A future on your face: Samsung’s Gear VR reviewed

Beyond the cinema app, you’ll find quite a few games available for you to play, including the demo game “Playhead” which demonstrates life inside of a music track and feels like an electronic music equivalent of Tron, “Anshar Wars” which lets you pilot a space fighter simply by aiming your head and touching the side of the Gear VR, “Temple Run VR” which is the same Temple Run you’ve played for ages but has you swiping to the sides to jump and dodge, and “theBlu VR” which is basically a small digital ocean that you can look around in.

We do need to note that some of these games work best with a gamepad, and while we suspect any Bluetooth gamepad will do, Samsung does make one, but it just hasn’t officially released it locally.

One day, maybe.

The home screen and its camera passthrough mode. You can see the reviewer!

Finally, there’s a home menu beneath the main menu that you can get to if you need to check the time or want to look through the headset.

Sure, you could always just take the headset off, but why do that when you can hold the back button above the touchpad down for a few seconds and switch the passthrough camera on in that home menu. From here, you can also change the brightness, switch on a comfort mode with more yellow that might be better for your eyes, and fiddle with a do not disturb mode.

Throughout your time with the Gear VR, you’ll probably notice that while the Note 4 makes the sound, headphones would make this a better experience.

Interestingly, there are no built-in headphones for the Gear VR, and so if you want a more personal sound experience, best to plug in a pair to the Note 4’s 3.5mm headset jack, or use a Bluetooth pair. We went with the latter as it made the Gear VR very wireless and easy to use, just make sure you leave them hanging around your neck because it can be hard to see headphones in front of you when your eyes are covered with a display.


Another thing you may notice over time is the amount of strain the Gear VR puts on the bridge of your nose, because it is definitely noticeable. It’s not the sort overwhelmingly painful, but after 20 minutes, you will notice it, and eventually — close to the 45 minute mark — you’ll want to take it off.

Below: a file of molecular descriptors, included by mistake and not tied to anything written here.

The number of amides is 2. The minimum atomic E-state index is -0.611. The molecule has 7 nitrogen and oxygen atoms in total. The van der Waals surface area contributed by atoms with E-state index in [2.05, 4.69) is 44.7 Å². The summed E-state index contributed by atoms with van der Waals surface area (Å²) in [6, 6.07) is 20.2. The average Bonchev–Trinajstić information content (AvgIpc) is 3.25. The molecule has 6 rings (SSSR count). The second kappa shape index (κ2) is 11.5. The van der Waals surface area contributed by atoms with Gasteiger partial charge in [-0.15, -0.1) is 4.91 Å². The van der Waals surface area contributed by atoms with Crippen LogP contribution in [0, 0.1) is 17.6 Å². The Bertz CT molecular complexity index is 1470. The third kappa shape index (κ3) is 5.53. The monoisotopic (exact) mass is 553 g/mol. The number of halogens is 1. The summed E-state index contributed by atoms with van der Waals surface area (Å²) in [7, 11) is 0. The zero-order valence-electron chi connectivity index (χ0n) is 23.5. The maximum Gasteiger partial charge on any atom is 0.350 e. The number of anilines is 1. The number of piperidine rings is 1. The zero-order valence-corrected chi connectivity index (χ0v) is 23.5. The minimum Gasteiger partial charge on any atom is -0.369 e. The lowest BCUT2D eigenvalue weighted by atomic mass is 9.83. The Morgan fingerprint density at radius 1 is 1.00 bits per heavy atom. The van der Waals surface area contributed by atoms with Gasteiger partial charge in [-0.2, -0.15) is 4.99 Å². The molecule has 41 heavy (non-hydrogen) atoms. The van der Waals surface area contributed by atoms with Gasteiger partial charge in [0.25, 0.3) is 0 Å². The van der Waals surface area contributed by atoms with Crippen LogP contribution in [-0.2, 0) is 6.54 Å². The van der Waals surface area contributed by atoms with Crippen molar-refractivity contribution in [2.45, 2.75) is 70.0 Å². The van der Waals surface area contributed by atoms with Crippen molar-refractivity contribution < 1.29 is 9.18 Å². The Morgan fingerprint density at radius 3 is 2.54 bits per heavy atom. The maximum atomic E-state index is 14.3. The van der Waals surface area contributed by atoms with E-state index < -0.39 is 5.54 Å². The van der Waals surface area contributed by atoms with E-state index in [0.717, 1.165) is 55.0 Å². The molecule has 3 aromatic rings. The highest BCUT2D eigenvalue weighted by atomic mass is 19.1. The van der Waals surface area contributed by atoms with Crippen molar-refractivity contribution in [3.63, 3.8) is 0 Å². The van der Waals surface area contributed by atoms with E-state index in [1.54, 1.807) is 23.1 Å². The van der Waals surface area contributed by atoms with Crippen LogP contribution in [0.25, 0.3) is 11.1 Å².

Given the distance to the screen, you might want to take the Gear VR off every 15-20 minutes, so as to reduce the strain on your nose, but there’s also another part of your body that will feel the strain from wearing the Gear VR, and that’s your eyes.

There is a solution to this, though, and that is to use the head strap that comes across the top of your skull. This extra strap will make the Gear VR headset much more comfortable as the strap pulls the headset closer to your head, not only keeping your eyes in the dark needed to make the headset work, but also taking some of the weight off that nose, so that’s good.

Without the top strap, you’ll find you will get used to the weight over time, but we’d go with the strap. It’s easy to setup, can be removed quickly, and generally makes using the Gear VR comfortable, until you begin to focus too much on the clarity, or lack there of in the balanced sense.

Go with the strap. It makes wearing the headset so much easier on the nose.
Go with the strap. It makes wearing the headset so much easier on the nose.

Even though you have a dioptre adjustment wheel to play with, it never really feels like you’ve sharpened the text or visuals to point of perfection, at least not in the way we view without a screen. Some of the information will be sharp — generally in the centre of the lenses, because the outside is where the falloff is — but as you begin to read down and along the edges of the lenses, that is where your eyes will never really feel as if what’s there is in focus.

You get by after a while, though you should try not to focus too much on one thing, relaxing instead. We definitely advise taking breaks because even if you’re comfortable, your eyes will eventually feel the strain, especially as they adjust to real light again.

Some things may stop your viewing dead in its tracks, however, and one of them is heat and battery life.


The heat generated by the Note 4 is one thing that is next to impossible to get past, and we’ve seen it on Google Cardboard before, too, so we suspect this is just one of those things that will be ironed out in time with portable virtual reality headset.

Because the phone is being used as the screen and the computer throwing all of this information on screen, and because the screen is running with a solid amount of brightness and processing videos quickly while running the compass and accelerometer, you’ll find that you’re working the smartphone pretty hard.

As such, it’s not unusual to get a message telling you to stop using the phone because it’s heating up.

In fact, all you really need to do to learn this for yourself is to touch the phone, which will feel mighty toasty. You can get by this screen fairly easily by tapping the touchpad, which will make the message go away, but it will make itself known again and again, and it’s generally better to take it out of the Gear VR and let it cool down as an actual, you know, phone.